Individual work related values, attitudes and job satisfaction theories as applied to a case study

Essay by studcentUniversity, Bachelor'sA-, December 2009

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This essay will explain, through application of organisational behaviour theory to an individual's case study, some of the individual work related terminal and instrumental values, as set out in the Rokeach Value Survey (RVS), of Andre Hamilton, a young black man, who completed a degree in management after spending eight years in the US Air Force. He subsequently applied for and was placed in two jobs, first at GMAC, which he left after working for a few days, to pursue greater opportunity of management and a secure salary, and secondly with The Office Supply Store (TOSS). A link will be established between Andre's work related values and his work related attitudes and their influence on his career and work life. Values and attitudes will be defined and a discussion on the three components of an attitude will be made, followed by the application of Leon Festinger's (1950) cognitive dissonance theory to Andre's case.

An explanation of Andre's resulting job satisfaction, job involvement and organisational commitment will be made and predictions will be given on how his job satisfaction will affect his work performance in terms of turnover; absenteeism; productivity and organisational citizenship behaviour, showing the interrelationship of Andre's individual work related values, attitudes and job satisfaction with his behaviour, career and work life.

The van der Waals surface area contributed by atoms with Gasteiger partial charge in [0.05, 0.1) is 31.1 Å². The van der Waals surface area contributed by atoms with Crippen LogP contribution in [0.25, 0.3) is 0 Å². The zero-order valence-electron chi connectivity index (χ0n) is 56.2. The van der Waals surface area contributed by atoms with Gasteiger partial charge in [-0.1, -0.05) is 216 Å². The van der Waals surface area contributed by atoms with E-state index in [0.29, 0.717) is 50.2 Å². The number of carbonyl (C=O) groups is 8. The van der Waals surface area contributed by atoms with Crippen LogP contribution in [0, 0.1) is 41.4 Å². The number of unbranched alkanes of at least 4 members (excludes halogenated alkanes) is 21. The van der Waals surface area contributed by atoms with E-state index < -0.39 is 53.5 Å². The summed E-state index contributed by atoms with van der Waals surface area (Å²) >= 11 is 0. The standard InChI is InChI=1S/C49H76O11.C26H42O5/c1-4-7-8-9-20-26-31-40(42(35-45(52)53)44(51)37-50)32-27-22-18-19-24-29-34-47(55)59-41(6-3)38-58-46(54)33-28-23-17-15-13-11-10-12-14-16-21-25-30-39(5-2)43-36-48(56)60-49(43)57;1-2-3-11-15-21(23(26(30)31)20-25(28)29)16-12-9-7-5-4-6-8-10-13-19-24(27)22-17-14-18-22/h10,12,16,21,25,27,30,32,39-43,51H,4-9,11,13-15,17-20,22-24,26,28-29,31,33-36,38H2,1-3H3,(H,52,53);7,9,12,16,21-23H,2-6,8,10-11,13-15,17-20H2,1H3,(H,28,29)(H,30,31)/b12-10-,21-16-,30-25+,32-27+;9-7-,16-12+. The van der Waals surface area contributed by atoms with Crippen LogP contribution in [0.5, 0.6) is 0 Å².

Individual employees are uniquely complex and it is through the study of organisational behaviour theories that an understanding of the relationship between the employee's life and work related values, attitudes and behaviour, could be achieved. Values are things of importance or worth to an individual. They are "…basic convictions that a specific mode of conduct or end-state of existence is personally or socially preferable to an opposite or converse mode of conduct or end-state of existence" (Robbins et al. 2004, p.68) and they include a judgemental element...